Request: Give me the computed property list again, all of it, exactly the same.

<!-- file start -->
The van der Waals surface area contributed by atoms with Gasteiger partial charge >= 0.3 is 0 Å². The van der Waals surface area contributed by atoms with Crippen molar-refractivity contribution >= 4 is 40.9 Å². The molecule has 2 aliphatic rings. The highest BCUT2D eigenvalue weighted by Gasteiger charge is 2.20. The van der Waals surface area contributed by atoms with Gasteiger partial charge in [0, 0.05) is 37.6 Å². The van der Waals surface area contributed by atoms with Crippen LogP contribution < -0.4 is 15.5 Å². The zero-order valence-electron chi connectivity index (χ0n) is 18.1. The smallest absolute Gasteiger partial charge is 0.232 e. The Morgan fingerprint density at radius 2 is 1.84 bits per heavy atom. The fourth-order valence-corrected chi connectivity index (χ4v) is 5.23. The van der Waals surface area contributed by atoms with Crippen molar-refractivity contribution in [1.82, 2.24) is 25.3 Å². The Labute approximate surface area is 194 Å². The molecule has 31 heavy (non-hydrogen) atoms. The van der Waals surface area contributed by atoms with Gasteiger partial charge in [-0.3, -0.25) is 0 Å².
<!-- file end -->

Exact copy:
The van der Waals surface area contributed by atoms with Gasteiger partial charge >= 0.3 is 0 Å². The van der Waals surface area contributed by atoms with Crippen molar-refractivity contribution >= 4 is 40.9 Å². The molecule has 2 aliphatic rings. The highest BCUT2D eigenvalue weighted by Gasteiger charge is 2.20. The van der Waals surface area contributed by atoms with Gasteiger partial charge in [0, 0.05) is 37.6 Å². The van der Waals surface area contributed by atoms with Crippen LogP contribution < -0.4 is 15.5 Å². The zero-order valence-electron chi connectivity index (χ0n) is 18.1. The smallest absolute Gasteiger partial charge is 0.232 e. The Morgan fingerprint density at radius 2 is 1.84 bits per heavy atom. The fourth-order valence-corrected chi connectivity index (χ4v) is 5.23. The van der Waals surface area contributed by atoms with Crippen molar-refractivity contribution in [1.82, 2.24) is 25.3 Å². The Labute approximate surface area is 194 Å². The molecule has 31 heavy (non-hydrogen) atoms. The van der Waals surface area contributed by atoms with Gasteiger partial charge in [-0.3, -0.25) is 0 Å².